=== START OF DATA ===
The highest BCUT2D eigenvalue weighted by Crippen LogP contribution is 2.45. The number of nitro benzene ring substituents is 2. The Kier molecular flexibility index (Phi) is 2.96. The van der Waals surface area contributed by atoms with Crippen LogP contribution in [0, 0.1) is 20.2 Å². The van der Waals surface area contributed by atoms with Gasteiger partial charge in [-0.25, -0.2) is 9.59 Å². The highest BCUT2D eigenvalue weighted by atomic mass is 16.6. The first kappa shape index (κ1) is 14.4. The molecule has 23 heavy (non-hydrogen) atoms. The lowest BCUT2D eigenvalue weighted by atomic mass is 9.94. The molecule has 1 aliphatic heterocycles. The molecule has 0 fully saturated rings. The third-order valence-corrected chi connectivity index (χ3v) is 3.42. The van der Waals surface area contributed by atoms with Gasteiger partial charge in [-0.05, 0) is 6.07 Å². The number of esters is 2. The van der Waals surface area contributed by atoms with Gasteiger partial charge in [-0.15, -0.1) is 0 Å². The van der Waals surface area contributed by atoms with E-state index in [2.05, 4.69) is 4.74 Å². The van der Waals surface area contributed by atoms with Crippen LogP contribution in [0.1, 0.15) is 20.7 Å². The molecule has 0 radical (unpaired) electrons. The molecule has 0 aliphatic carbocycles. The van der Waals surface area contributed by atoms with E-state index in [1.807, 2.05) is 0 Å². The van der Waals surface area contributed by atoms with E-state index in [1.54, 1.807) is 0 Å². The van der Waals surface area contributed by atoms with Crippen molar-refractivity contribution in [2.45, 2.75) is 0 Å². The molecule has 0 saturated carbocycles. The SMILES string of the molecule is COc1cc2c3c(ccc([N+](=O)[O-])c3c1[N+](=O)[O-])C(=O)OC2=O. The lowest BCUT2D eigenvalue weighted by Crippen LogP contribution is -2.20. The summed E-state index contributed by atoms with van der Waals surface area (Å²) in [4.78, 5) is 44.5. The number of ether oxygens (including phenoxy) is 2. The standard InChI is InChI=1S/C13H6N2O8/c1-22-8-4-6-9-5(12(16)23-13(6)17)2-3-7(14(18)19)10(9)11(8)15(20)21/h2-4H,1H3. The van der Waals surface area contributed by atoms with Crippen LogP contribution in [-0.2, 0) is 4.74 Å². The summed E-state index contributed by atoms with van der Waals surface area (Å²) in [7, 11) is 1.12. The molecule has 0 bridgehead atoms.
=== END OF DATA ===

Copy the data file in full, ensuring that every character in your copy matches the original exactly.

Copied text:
The highest BCUT2D eigenvalue weighted by Crippen LogP contribution is 2.45. The number of nitro benzene ring substituents is 2. The Kier molecular flexibility index (Phi) is 2.96. The van der Waals surface area contributed by atoms with Crippen LogP contribution in [0, 0.1) is 20.2 Å². The van der Waals surface area contributed by atoms with Gasteiger partial charge in [-0.25, -0.2) is 9.59 Å². The highest BCUT2D eigenvalue weighted by atomic mass is 16.6. The first kappa shape index (κ1) is 14.4. The molecule has 23 heavy (non-hydrogen) atoms. The lowest BCUT2D eigenvalue weighted by atomic mass is 9.94. The molecule has 1 aliphatic heterocycles. The molecule has 0 fully saturated rings. The third-order valence-corrected chi connectivity index (χ3v) is 3.42. The van der Waals surface area contributed by atoms with Gasteiger partial charge in [-0.05, 0) is 6.07 Å². The number of esters is 2. The van der Waals surface area contributed by atoms with Gasteiger partial charge in [-0.15, -0.1) is 0 Å². The van der Waals surface area contributed by atoms with E-state index in [2.05, 4.69) is 4.74 Å². The van der Waals surface area contributed by atoms with Crippen LogP contribution in [0.1, 0.15) is 20.7 Å². The molecule has 0 radical (unpaired) electrons. The molecule has 0 aliphatic carbocycles. The van der Waals surface area contributed by atoms with E-state index in [1.807, 2.05) is 0 Å². The van der Waals surface area contributed by atoms with E-state index in [1.54, 1.807) is 0 Å². The van der Waals surface area contributed by atoms with Crippen molar-refractivity contribution in [2.45, 2.75) is 0 Å². The molecule has 0 saturated carbocycles. The SMILES string of the molecule is COc1cc2c3c(ccc([N+](=O)[O-])c3c1[N+](=O)[O-])C(=O)OC2=O. The lowest BCUT2D eigenvalue weighted by Crippen LogP contribution is -2.20. The summed E-state index contributed by atoms with van der Waals surface area (Å²) in [4.78, 5) is 44.5. The number of ether oxygens (including phenoxy) is 2. The standard InChI is InChI=1S/C13H6N2O8/c1-22-8-4-6-9-5(12(16)23-13(6)17)2-3-7(14(18)19)10(9)11(8)15(20)21/h2-4H,1H3. The van der Waals surface area contributed by atoms with Crippen LogP contribution in [-0.2, 0) is 4.74 Å². The summed E-state index contributed by atoms with van der Waals surface area (Å²) in [7, 11) is 1.12. The molecule has 0 bridgehead atoms.